It was a very successful weekend at one of the largest high school Model UN conferences in the world, the North American Invitational Model United Nations Conference hosted by Georgetown University. The Washington Hilton was buzzing the weekend of February 11th to the 14th, with delegates participating in 39 innovative committees.
The conference began with over 3,200 high school delegates and secretariat gathering in the ballroom of the Washington Hilton for Opening Ceremonies. Secretary General Aaron Wen introduced the keynote speaker, Ambassador Barbara Stephenson. Ambassador Stephenson served as a foreign service officer for the U.S. Department of State for over thirty years as Ambassador to Panama and President of the American Foreign Service Association.
Georgetown students also organized many fun activities at the fifty-third year of NAIMUN, with delegates engaging in the political DC landscape with tours to the Mexican, Saudi Arabian, Russian, and Afghan Embassies, Capitol Hill, and the Pentagon. However, it was the charitable campaign, substantive committees, and staffers’ “NAIMUN stories” that really made NAIMUN LIII stand out.
A long-standing NAIMUN tradition has been giving back. This year, the Georgetown staff chose to dedicate their fundraising towards PolioPlus, an effort by Rotary International to vaccinate for the Polio Virus globally. After four days of collections, delegates raised $13,872.01 for Polio Vaccinations from delegates and merchandise sales, a sum that will be matched 2-to-1 for $41,616.03 by the Bill and Melinda Gates Foundation. This is the largest amount the conference has raised in all fifty-three years of NAIMUN history.
The “NAIMUN Story”
At Georgetown, staffing NAIMUN is an unforgettable experience individuals look forward to yearly. Many chairs, staffers, and secretariat – some, whom were also delegates at NAIMUN during high school – have what they call a “NAIMUN” story that they love to share.
For NAIMUN Secretary General Aaron Wen, NAIMUN hits close to home. “I actually came to NAIMUN as a high school student. I was so impressed with the conference that it became a deciding factor when I was picking between colleges the spring of my senior year.” Wen rose up through the NAIMUN ranks throughout his college career, and now looks back on his experience as Secretary General, “It’s been a long ride, but I’m glad I did it; I heard so much positive feedback from both delegates and moderators. That, and knowing that people feel like they got their money’s worth, validates all the long hours and hard work I put in.”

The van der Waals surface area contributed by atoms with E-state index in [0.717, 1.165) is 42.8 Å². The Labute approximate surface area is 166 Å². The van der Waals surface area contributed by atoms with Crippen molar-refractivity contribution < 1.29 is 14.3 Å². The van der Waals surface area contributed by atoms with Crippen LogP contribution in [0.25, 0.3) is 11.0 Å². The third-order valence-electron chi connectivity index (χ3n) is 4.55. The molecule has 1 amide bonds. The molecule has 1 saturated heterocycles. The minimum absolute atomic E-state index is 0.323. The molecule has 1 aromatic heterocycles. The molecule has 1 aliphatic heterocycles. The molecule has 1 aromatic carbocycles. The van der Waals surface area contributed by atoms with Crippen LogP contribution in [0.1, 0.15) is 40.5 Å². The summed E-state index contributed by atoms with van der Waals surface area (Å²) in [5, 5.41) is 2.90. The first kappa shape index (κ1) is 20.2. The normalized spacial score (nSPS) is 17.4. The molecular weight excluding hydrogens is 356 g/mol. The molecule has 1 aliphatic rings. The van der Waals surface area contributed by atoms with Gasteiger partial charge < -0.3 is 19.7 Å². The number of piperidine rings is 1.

The Chair of this year’s DISEC committee and Georgetown University senior, Yasmin Faruki, looked upon her last NAIMUN fondly, “One of the most special takeaways from NAIMUN is watching the students’ growth in confidence. There are few opportunities that enable a college student to witness and concretely contribute to someone else’s growth over the course of four days.”
Reflecting on her weekend, Grace Gyuyeun Kim, Chair of SOCHUM, added, “NAIMUN LIII was without a doubt a logistical triumph, a substantive game changer, and a weekend to remember for all delegates and staffers involved. It was an honor and privilege to have chaired SOCHUM at such a historical and quality conference in the heart of the nation’s capital.”
There is no doubt that delegates were challenged over the weekend at NAIMUN in all 39 committees. The African Union sought solutions to enhance industrial and education programs throughout the continent. The United Nations Security Council (UNSC) oversaw a slew of conflicts, such as ISIS accessing dangerous amounts of plutonium, or the Revolutionary Armed Forces of Colombia threatening the security of South America. The UN High Commissioner for Refugees (UNHCR) combatted the widespread Syrian Refugee crisis, and the International Atomic Energy Agency (IAEA) confronted the implications of weapons proliferation.
In the British House of Commons, delegates shouted, “hear-hear!” to propositions of an exit strategy from the European Union, and the Disarmament and International Security Committee (DISEC) sought to eradicate the overwhelming threat of terrorism. NAIMUN designed their committees to enable delegates to both grapple with the complex crises assigned, but to also expand their understanding of them throughout the weekend.
Secretary General Aaron Wen had a certain vision in mind this 53rd year of NAIMUN. He wanted to approach committees in two manners: first, unique topics never done before at NAIMUN, and second, “setting the example for how the high school Model UN circuit evolves.” Aaron said that “we feel that we hit the first point very well — the committees certainly were unique (as was reflected on the feedback), and delegates enjoyed debating optics they had never seen anywhere else.” But Aaron also said that it was setting precedent for the High School circuit that was most challenging. “Creating a culture where Model UN is both competitive yet firmly rooted in its goals of youth education in international affairs is one of the most daunting tasks I believe any conference executive will face.”
At the closing of NAIMUN, the following schools were recognized for their efforts:
Best Large Delegation: Horace Mann
Outstanding Large Delegation: West Windsor Plainsboro High School South
Best Small Delegation: The All-American Model UN Delegation
Outstanding Small Delegation: West Windsor Plainsboro High School North
Congratulations to all the delegates, advisors, and staff of NAIMUN LIII, and thank you to the NAIMUN staff for hosting us throughout the weekend!